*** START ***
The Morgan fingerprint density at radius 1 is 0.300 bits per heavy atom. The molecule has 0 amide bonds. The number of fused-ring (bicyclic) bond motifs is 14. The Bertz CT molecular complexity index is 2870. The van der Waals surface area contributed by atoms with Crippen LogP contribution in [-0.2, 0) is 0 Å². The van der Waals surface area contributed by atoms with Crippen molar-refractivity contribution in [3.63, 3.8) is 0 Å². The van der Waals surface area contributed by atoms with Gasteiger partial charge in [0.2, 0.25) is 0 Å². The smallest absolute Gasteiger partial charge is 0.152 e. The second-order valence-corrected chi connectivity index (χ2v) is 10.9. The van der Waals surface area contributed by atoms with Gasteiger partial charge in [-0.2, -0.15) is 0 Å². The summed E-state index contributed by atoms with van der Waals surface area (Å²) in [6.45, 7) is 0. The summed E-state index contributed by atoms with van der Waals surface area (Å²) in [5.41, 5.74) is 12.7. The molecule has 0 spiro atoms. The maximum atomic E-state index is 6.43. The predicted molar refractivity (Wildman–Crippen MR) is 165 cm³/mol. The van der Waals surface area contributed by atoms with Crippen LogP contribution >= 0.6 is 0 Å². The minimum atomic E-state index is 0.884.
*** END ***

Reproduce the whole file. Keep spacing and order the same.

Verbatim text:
The Morgan fingerprint density at radius 1 is 0.300 bits per heavy atom. The molecule has 0 amide bonds. The number of fused-ring (bicyclic) bond motifs is 14. The Bertz CT molecular complexity index is 2870. The van der Waals surface area contributed by atoms with Crippen LogP contribution in [-0.2, 0) is 0 Å². The van der Waals surface area contributed by atoms with Crippen molar-refractivity contribution in [3.63, 3.8) is 0 Å². The van der Waals surface area contributed by atoms with Gasteiger partial charge in [0.2, 0.25) is 0 Å². The smallest absolute Gasteiger partial charge is 0.152 e. The second-order valence-corrected chi connectivity index (χ2v) is 10.9. The van der Waals surface area contributed by atoms with Gasteiger partial charge in [-0.2, -0.15) is 0 Å². The summed E-state index contributed by atoms with van der Waals surface area (Å²) in [6.45, 7) is 0. The summed E-state index contributed by atoms with van der Waals surface area (Å²) in [5.41, 5.74) is 12.7. The molecule has 0 spiro atoms. The maximum atomic E-state index is 6.43. The predicted molar refractivity (Wildman–Crippen MR) is 165 cm³/mol. The van der Waals surface area contributed by atoms with Crippen LogP contribution >= 0.6 is 0 Å². The minimum atomic E-state index is 0.884.